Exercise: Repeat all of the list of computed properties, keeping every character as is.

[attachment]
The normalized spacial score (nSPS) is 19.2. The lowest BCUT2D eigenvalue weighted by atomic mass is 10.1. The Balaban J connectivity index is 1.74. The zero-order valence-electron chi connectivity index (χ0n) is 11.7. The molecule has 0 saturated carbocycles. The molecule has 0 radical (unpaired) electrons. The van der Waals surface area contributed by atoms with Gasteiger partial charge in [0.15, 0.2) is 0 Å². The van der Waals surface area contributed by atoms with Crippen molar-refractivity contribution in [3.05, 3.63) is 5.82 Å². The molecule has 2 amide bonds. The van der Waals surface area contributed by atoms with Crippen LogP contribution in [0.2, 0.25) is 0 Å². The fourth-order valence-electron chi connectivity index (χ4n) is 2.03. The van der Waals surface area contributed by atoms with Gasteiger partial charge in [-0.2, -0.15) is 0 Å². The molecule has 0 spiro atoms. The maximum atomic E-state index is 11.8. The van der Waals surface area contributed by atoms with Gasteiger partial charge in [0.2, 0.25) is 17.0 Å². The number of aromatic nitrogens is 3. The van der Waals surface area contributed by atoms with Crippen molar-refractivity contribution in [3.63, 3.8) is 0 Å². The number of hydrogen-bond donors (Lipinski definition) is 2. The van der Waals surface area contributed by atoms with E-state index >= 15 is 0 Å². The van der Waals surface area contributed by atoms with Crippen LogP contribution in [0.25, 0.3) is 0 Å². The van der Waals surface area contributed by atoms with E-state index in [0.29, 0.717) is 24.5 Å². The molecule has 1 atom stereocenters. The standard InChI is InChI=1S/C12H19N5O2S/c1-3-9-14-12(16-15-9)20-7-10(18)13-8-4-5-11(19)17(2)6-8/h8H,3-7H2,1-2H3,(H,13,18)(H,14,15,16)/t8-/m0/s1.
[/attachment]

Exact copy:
The normalized spacial score (nSPS) is 19.2. The lowest BCUT2D eigenvalue weighted by atomic mass is 10.1. The Balaban J connectivity index is 1.74. The zero-order valence-electron chi connectivity index (χ0n) is 11.7. The molecule has 0 saturated carbocycles. The molecule has 0 radical (unpaired) electrons. The van der Waals surface area contributed by atoms with Gasteiger partial charge in [0.15, 0.2) is 0 Å². The van der Waals surface area contributed by atoms with Crippen molar-refractivity contribution in [3.05, 3.63) is 5.82 Å². The molecule has 2 amide bonds. The van der Waals surface area contributed by atoms with Crippen LogP contribution in [0.2, 0.25) is 0 Å². The fourth-order valence-electron chi connectivity index (χ4n) is 2.03. The van der Waals surface area contributed by atoms with Gasteiger partial charge in [-0.2, -0.15) is 0 Å². The molecule has 0 spiro atoms. The maximum atomic E-state index is 11.8. The van der Waals surface area contributed by atoms with Gasteiger partial charge in [0.2, 0.25) is 17.0 Å². The number of aromatic nitrogens is 3. The van der Waals surface area contributed by atoms with Crippen molar-refractivity contribution in [3.63, 3.8) is 0 Å². The number of hydrogen-bond donors (Lipinski definition) is 2. The van der Waals surface area contributed by atoms with E-state index >= 15 is 0 Å². The van der Waals surface area contributed by atoms with Crippen LogP contribution in [0.25, 0.3) is 0 Å². The van der Waals surface area contributed by atoms with E-state index in [0.29, 0.717) is 24.5 Å². The molecule has 1 atom stereocenters. The standard InChI is InChI=1S/C12H19N5O2S/c1-3-9-14-12(16-15-9)20-7-10(18)13-8-4-5-11(19)17(2)6-8/h8H,3-7H2,1-2H3,(H,13,18)(H,14,15,16)/t8-/m0/s1.